Knowing this, with several hundred resumes coming in for a single job opening, it isn’t shocking that a study conducted by The Ladders found that on average, recruiters spend only 7.4 seconds reviewing each resume that comes across their desk
So, the question is, if we recognize these facts
- humans are overloaded with more info than our brains can process,
- digital technology is continually distracting us, and
- at the same time our attention spans are getting shorter…
What does this mean for your resume?
What can you do to get noticed with your resume?
Well, I really believe that one very large part of the puzzle is that you must write your resume very succinctly, edit it rigorously, and make every word count.
But of at least equal importance, I’ve grown to believe, is the visual presentation of your resume content. In other words, a modernized resume with eye-catching design.
Our Brains Are Wired For Visual Information
Why is this? Well, the simple fact is that humans are visually wired.
Consider that almost 50% of our brain is devoted to processing visual information.
Graphics and other visuals help us with information overload.
Not only do our brains register graphics far faster than text, as much as 36,000 visual messages per hour, a rate which is 60,000X faster than text.
But graphics are also more memorable. Research has shown that visuals improve our ability to learn 400% and while we remember on average only 20% of what we read and 10% of what we hear, we remember 80% of what we see.
So, what is the impact of all of this?
As you might expect, using visuals in your presentation – especially visual elements that include color – have an incredibly positive impact when you are trying to convey a message.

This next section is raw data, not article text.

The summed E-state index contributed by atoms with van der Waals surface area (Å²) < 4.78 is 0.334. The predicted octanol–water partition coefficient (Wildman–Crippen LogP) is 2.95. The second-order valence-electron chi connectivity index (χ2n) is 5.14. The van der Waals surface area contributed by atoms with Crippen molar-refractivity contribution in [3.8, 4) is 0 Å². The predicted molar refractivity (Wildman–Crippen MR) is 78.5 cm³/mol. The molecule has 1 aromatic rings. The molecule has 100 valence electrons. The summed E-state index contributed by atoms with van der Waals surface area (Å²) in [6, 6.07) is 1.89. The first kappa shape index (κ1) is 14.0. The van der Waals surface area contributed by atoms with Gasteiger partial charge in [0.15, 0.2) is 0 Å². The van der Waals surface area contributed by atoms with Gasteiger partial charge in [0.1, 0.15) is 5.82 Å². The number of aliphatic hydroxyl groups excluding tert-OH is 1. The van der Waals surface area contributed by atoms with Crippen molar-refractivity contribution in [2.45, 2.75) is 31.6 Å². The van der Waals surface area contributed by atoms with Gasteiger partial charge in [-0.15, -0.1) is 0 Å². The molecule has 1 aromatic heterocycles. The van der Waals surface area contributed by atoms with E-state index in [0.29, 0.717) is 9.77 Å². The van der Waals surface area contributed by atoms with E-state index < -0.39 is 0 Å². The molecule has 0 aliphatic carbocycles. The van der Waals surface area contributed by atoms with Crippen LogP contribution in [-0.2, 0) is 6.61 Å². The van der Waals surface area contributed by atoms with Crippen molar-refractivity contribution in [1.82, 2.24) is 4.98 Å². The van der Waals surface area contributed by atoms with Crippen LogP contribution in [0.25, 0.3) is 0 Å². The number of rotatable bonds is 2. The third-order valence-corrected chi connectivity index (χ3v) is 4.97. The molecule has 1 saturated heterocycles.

For example, web pages with visuals get 94% more page visits and engagement than those that don’t.
Content and social media posts that include visuals are 40X more likely to be shared and articles that include graphics after every 75-100 words are twice as likely to be shared than those with fewer graphics.
The Stunning Impact of Color on Attention
Using COLOR in your visuals has an equally dramatic impact.
Color visuals increase our willingness to read by 80% and has been shown to increase comprehension up to 73%.
Color increases readers’ attention spans 82%. And people also appear to have a strong bias for color as they are 55% more likely to pick up a full-color direct mail piece first.
Consider what that might mean if you have used color in your resume.
Imagine your resume lying on a table along with other resumes, all text-based and black and white, which do you think a recruiter will pick up first?
Finally, a stat that I found especially interesting: using color to highlight info on a page improves the ability of the reader to pick out important info 39% faster than just using different font styles like bolding or italics. People were also 35% more likely to finish reading an article that used color rather than just black text.
How important might these facts be when we know that the average recruiter spends only 7.4 seconds reviewing each resume?
The Bottom Line: Eye-Catching Resumes Are Here to Stay
The research is clear…in a world in which we are busier and more distracted than ever, with information coming at us from all directions…
Including color and infographic elements to create an eye-catching resume will help you get the attention of hiring managers, will help you convey key information quickly, and ultimately, will help you to create a more positive first impression.
It is time to modernize your resume and transform it into an eye-catching, results-getting personal marketing document.
But, you aren’t a graphic designer and you have no clue how to redesign your resume. More importantly, you aren’t sure what is acceptable, what isn’t acceptable, or how to make sure your finished resume is ATS friendly too.
The solution is Distinctive Resume Templates.